The Legacy of Trauma and the Labyrinth of Memory
* Individual store prices may vary.
Other Editions of This Title:
Compact Disc (1/2/2018)
Compact Disc (1/2/2018)
Named a Best Book of the Year by The San Francisco Chronicle "Survivor Caf
...feels like the book Rosner was born to write. Each page is imbued with urgency, with sincerity, with heartache, with heart.... Her words, alongside the words of other survivors of atrocity and their descendants across the globe, can help us build a more humane world." --San Francisco Chronicle
As firsthand survivors of many of the twentieth century's most monumental events--the Holocaust, Hiroshima, the Killing Fields--begin to pass away, Survivor Caf
addresses urgent questions: How do we carry those stories forward? How do we collectively ensure that the horrors of the past are not forgotten?
Elizabeth Rosner organizes her book around three trips with her father to Buchenwald concentration camp--in 1983, in 1995, and in 2015--each journey an experience in which personal history confronts both commemoration and memorialization. She explores the echoes of similar legacies among descendants of African American slaves, descendants of Cambodian survivors of the Killing Fields, descendants of survivors of the bombing of Hiroshima and Nagasaki, and the effects of 9/11 on the general population. Examining current brain research, Rosner depicts the efforts to understand the intergenerational inheritance of trauma, as well as the intricacies of remembrance in the aftermath of atrocity. Survivor Caf
becomes a lens for numerous constructs of memory--from museums and commemorative sites to national reconciliation projects to small-group cross-cultural encounters.
Beyond preserving the firsthand testimonies of participants and witnesses, individuals and societies must continually take responsibility for learning the painful lessons of the past in order to offer hope for the future. Survivor Caf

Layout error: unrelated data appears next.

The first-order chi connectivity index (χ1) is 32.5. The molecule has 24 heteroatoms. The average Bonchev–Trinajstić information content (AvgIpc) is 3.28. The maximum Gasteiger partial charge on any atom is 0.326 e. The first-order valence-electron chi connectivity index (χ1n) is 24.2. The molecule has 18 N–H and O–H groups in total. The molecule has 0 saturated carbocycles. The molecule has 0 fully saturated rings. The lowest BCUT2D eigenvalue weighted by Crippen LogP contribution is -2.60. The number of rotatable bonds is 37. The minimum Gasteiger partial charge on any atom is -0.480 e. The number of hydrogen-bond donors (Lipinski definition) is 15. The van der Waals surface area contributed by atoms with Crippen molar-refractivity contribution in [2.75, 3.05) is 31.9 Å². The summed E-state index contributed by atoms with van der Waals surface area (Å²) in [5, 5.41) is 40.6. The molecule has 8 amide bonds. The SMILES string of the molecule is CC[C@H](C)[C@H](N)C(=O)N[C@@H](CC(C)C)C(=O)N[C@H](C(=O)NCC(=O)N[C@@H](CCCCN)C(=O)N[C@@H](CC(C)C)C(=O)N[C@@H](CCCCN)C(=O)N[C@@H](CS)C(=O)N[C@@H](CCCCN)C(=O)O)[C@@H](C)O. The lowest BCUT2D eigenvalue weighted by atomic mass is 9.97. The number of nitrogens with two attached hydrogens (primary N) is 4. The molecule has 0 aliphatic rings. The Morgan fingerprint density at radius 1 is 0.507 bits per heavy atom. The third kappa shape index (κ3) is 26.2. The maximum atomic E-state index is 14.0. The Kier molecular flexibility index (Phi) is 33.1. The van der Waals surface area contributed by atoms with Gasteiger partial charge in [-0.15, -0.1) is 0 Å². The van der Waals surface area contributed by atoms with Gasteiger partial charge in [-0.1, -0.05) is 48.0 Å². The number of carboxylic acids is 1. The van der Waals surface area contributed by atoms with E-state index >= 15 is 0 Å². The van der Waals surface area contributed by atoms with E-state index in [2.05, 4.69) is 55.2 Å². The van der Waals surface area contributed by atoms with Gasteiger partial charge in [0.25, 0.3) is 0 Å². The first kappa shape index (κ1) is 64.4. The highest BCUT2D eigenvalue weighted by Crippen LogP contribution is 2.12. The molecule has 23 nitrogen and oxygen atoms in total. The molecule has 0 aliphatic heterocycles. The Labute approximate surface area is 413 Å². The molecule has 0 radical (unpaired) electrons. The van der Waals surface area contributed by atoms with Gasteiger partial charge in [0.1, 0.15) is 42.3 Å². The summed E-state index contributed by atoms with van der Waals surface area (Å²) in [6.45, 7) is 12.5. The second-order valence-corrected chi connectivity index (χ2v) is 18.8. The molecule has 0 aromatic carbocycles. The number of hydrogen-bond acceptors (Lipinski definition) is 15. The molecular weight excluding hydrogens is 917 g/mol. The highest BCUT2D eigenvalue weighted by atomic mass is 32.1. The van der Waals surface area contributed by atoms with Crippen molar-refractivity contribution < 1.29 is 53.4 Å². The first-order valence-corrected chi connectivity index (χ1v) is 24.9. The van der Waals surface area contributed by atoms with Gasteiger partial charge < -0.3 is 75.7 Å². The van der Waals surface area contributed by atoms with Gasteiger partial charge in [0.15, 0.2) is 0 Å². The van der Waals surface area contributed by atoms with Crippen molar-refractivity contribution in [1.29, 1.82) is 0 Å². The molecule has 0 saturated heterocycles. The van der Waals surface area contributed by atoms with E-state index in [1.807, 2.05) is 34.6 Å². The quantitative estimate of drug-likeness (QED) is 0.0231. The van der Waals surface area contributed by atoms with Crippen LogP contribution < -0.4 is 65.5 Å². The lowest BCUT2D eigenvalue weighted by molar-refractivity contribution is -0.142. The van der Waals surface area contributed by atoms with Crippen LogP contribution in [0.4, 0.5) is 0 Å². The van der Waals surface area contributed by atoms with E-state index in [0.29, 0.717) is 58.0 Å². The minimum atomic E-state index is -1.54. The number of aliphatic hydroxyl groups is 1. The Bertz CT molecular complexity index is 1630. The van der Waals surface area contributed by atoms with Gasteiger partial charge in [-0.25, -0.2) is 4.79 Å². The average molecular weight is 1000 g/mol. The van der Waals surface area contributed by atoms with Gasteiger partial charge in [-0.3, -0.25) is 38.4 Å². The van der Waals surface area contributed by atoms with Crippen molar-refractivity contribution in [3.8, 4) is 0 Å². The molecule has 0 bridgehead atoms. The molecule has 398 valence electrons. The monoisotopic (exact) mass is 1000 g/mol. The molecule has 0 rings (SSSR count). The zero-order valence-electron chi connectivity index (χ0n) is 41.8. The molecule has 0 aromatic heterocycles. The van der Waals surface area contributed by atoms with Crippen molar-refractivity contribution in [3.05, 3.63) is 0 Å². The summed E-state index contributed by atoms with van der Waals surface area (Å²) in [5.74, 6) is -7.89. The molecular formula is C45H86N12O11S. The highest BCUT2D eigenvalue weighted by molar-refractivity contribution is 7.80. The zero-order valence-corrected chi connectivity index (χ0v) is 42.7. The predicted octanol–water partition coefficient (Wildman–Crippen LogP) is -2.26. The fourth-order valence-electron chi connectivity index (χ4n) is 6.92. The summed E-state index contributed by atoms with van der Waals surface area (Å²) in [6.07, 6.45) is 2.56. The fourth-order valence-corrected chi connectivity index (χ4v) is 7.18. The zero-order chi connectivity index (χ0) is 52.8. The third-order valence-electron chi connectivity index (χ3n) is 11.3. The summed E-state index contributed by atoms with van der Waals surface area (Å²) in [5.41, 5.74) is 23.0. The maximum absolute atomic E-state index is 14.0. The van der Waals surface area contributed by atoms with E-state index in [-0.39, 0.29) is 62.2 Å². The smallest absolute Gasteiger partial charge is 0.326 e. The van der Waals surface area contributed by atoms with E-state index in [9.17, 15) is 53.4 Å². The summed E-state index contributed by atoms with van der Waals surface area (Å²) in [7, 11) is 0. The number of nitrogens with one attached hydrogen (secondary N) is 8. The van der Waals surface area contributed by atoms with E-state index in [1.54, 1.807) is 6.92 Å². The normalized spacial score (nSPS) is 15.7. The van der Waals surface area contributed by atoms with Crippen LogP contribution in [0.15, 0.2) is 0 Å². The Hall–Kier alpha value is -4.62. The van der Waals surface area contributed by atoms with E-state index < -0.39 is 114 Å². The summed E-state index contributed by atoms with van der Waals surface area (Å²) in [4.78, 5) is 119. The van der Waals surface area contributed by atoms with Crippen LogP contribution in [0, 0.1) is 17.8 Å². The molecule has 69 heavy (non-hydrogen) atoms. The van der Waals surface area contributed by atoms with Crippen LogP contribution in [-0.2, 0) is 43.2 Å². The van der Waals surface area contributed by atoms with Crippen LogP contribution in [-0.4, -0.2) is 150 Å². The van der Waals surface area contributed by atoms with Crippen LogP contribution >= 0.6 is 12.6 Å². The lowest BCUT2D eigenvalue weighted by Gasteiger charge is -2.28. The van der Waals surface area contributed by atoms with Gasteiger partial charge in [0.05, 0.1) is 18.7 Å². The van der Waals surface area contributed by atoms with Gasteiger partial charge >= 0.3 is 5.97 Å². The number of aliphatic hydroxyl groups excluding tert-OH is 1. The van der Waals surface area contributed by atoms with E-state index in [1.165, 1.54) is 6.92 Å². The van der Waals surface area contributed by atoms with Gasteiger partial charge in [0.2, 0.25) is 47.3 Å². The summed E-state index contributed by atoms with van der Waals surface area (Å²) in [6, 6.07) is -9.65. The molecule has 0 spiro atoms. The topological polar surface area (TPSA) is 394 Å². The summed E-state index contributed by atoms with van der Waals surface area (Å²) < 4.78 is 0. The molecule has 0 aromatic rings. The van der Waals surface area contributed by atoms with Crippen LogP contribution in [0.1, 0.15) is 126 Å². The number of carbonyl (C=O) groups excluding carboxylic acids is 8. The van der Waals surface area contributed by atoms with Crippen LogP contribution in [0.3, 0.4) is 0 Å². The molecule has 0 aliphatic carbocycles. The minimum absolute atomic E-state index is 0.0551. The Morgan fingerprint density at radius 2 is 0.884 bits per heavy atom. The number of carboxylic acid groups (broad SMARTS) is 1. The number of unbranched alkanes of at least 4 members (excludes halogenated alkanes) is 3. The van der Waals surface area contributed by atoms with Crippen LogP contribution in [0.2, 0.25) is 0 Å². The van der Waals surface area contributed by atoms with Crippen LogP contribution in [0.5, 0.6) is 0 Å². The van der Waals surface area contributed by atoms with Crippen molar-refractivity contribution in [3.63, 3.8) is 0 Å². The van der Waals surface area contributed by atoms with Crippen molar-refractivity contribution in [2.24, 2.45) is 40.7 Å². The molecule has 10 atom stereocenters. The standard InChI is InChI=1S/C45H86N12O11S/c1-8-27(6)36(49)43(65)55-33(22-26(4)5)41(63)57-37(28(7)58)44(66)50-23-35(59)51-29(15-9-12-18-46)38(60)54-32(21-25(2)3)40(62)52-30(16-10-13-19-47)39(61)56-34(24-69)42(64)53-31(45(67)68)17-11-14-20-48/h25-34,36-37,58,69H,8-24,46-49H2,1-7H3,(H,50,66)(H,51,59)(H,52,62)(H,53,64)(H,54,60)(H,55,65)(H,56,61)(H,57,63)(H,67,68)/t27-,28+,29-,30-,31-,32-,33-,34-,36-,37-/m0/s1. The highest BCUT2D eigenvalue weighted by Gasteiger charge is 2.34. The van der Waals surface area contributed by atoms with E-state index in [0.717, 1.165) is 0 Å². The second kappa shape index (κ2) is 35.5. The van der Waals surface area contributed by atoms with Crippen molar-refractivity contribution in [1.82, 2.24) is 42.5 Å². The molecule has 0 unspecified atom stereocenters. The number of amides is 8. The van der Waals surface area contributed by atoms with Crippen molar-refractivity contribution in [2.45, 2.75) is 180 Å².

offers a clear-eyed sense of the enormity of our twenty-first-century human inheritance--not only among direct descendants of the Holocaust but also in the shape of our collective responsibility to learn from tragedy, and to keep the ever-changing conversations alive between the past and the present.
Counterpoint LLC, 9781619029545, 304pp.
Publication Date: September 12, 2017
About the Author
ELIZABETH ROSNER is the author of three novels and a poetry collection. The Speed of Light was translated into nine languages and won several awards in the US and in Europe, including being shortlisted for the prestigious Prix Femina. Blue Nude was named among the best books of 2006 by the San Francisco Chronicle. Electric City was named among the best books of 2014 by NPR. Her essays and reviews have appeared in the New York Times Magazine, Elle, the San Francisco Chronicle and others. She lives in Berkeley, CA.
1. Some insist that the Holocaust is a unique historical event that cannot be discussed alongside any other genocide, before or since. Others emphasize that a shared endeavor to remember and study the Holocaust, including the examination of other atrocities, is key to developing a sense of collective responsibility for the past as well as the future. What are some of the reasons for these different points of view?
2. How do you understand the various goals of memorialization and commemoration? In what ways might these efforts be incompatible and yet also intertwined? Do you feel there is an effective way to distinguish between the past and the present?
3. What are some of examples of “inadequate language” that you have encountered in your own life, and/or in your field of work or education? What are some of the most problematic words and phrases you have heard used, or found yourself using, and why are they challenging for you?
4. Are you aware of stories in your family and/or your community that you have never heard, but wish you could find out about? Why do you think these stories have remained hidden, or at least have not yet been told?
5. Do you or your family members have certain possessions that have come to represent the history of your ancestors? Is there any object or item that doesn’t necessarily have monetary value but which has been a cherished keepsake for generations? Choose one of those objects and tell its story.
6. In what ways do you observe the inheritance of trauma in your own family and/or culture? It may take the form of silence, or absence. Are there experiences you have had that are unspeakable? Do you believe that experiences must be named in order to be understood?
7. This book interweaves numerous individual as well as collective narratives of violence and loss, war and its long-lasting aftermath. Is there any particular story related in Survivor Café that seemed to have the most powerful effect on you, whether emotionally or intellectually or even physically? Can you talk about why you felt so impacted?
8. Do you feel that your education has included enough breadth as well as depth in the study of genocide and atrocity, past and present? If you were to choose one aspect of Survivor Café to use as a springboard for learning more, what would that subject be? What do you still want to know?